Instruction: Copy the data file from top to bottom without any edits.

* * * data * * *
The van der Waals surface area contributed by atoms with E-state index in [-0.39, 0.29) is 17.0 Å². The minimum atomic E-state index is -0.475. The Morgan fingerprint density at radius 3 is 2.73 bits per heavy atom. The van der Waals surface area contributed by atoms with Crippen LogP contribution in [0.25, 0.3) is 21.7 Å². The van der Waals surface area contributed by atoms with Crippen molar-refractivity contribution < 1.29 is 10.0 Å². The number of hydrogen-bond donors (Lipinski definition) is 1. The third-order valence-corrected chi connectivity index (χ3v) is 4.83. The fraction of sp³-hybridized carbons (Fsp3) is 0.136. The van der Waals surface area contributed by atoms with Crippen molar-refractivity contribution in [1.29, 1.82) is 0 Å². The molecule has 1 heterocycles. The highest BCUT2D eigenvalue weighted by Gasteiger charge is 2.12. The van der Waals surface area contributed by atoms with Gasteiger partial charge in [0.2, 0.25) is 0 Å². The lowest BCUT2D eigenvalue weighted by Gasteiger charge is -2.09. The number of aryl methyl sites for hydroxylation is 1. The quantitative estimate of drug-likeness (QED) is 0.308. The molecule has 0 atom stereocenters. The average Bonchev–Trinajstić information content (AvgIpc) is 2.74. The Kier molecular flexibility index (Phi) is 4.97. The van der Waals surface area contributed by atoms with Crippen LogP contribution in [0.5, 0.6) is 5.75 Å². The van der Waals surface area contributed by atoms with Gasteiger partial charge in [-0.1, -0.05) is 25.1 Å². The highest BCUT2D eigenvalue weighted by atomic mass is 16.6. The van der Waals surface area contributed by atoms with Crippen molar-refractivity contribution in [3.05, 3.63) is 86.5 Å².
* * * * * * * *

The van der Waals surface area contributed by atoms with E-state index in [-0.39, 0.29) is 17.0 Å². The minimum atomic E-state index is -0.475. The Morgan fingerprint density at radius 3 is 2.73 bits per heavy atom. The van der Waals surface area contributed by atoms with Crippen LogP contribution in [0.25, 0.3) is 21.7 Å². The van der Waals surface area contributed by atoms with Crippen molar-refractivity contribution < 1.29 is 10.0 Å². The number of hydrogen-bond donors (Lipinski definition) is 1. The third-order valence-corrected chi connectivity index (χ3v) is 4.83. The fraction of sp³-hybridized carbons (Fsp3) is 0.136. The van der Waals surface area contributed by atoms with Crippen molar-refractivity contribution in [1.29, 1.82) is 0 Å². The molecule has 1 heterocycles. The highest BCUT2D eigenvalue weighted by Gasteiger charge is 2.12. The van der Waals surface area contributed by atoms with Gasteiger partial charge in [0.2, 0.25) is 0 Å². The lowest BCUT2D eigenvalue weighted by Gasteiger charge is -2.09. The number of aryl methyl sites for hydroxylation is 1. The quantitative estimate of drug-likeness (QED) is 0.308. The molecule has 0 atom stereocenters. The average Bonchev–Trinajstić information content (AvgIpc) is 2.74. The Kier molecular flexibility index (Phi) is 4.97. The van der Waals surface area contributed by atoms with Crippen LogP contribution in [0.5, 0.6) is 5.75 Å². The van der Waals surface area contributed by atoms with Gasteiger partial charge in [-0.1, -0.05) is 25.1 Å². The highest BCUT2D eigenvalue weighted by atomic mass is 16.6. The van der Waals surface area contributed by atoms with Crippen molar-refractivity contribution in [3.05, 3.63) is 86.5 Å².